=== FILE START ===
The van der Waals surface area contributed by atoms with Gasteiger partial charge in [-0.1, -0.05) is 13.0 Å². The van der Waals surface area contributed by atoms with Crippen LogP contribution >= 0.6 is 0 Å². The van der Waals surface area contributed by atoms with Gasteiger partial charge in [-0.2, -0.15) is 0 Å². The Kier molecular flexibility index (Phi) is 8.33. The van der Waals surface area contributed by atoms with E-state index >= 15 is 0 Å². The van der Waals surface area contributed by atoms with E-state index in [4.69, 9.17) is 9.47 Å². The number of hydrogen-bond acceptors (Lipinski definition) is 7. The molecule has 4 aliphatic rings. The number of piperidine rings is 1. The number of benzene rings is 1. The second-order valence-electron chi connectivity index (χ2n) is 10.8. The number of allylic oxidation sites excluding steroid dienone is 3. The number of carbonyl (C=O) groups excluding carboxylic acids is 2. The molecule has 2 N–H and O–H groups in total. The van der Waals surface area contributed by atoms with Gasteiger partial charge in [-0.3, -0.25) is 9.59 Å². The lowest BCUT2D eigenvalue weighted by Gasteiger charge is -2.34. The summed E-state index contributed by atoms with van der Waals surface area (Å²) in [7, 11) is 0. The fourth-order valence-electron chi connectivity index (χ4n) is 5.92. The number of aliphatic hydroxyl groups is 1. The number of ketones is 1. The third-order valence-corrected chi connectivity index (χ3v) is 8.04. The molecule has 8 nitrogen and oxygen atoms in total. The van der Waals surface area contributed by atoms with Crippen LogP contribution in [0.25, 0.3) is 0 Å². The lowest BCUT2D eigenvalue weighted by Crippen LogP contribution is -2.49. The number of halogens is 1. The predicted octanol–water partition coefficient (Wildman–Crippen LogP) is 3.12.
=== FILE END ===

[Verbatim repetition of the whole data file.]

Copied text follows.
The van der Waals surface area contributed by atoms with Gasteiger partial charge in [-0.1, -0.05) is 13.0 Å². The van der Waals surface area contributed by atoms with Crippen LogP contribution >= 0.6 is 0 Å². The van der Waals surface area contributed by atoms with Gasteiger partial charge in [-0.2, -0.15) is 0 Å². The Kier molecular flexibility index (Phi) is 8.33. The van der Waals surface area contributed by atoms with E-state index >= 15 is 0 Å². The van der Waals surface area contributed by atoms with E-state index in [4.69, 9.17) is 9.47 Å². The number of hydrogen-bond acceptors (Lipinski definition) is 7. The molecule has 4 aliphatic rings. The number of piperidine rings is 1. The number of benzene rings is 1. The second-order valence-electron chi connectivity index (χ2n) is 10.8. The number of allylic oxidation sites excluding steroid dienone is 3. The number of carbonyl (C=O) groups excluding carboxylic acids is 2. The molecule has 2 N–H and O–H groups in total. The van der Waals surface area contributed by atoms with Gasteiger partial charge in [-0.3, -0.25) is 9.59 Å². The lowest BCUT2D eigenvalue weighted by Gasteiger charge is -2.34. The summed E-state index contributed by atoms with van der Waals surface area (Å²) in [7, 11) is 0. The fourth-order valence-electron chi connectivity index (χ4n) is 5.92. The number of aliphatic hydroxyl groups is 1. The number of ketones is 1. The third-order valence-corrected chi connectivity index (χ3v) is 8.04. The molecule has 8 nitrogen and oxygen atoms in total. The van der Waals surface area contributed by atoms with Crippen LogP contribution in [0.25, 0.3) is 0 Å². The lowest BCUT2D eigenvalue weighted by Crippen LogP contribution is -2.49. The number of halogens is 1. The predicted octanol–water partition coefficient (Wildman–Crippen LogP) is 3.12.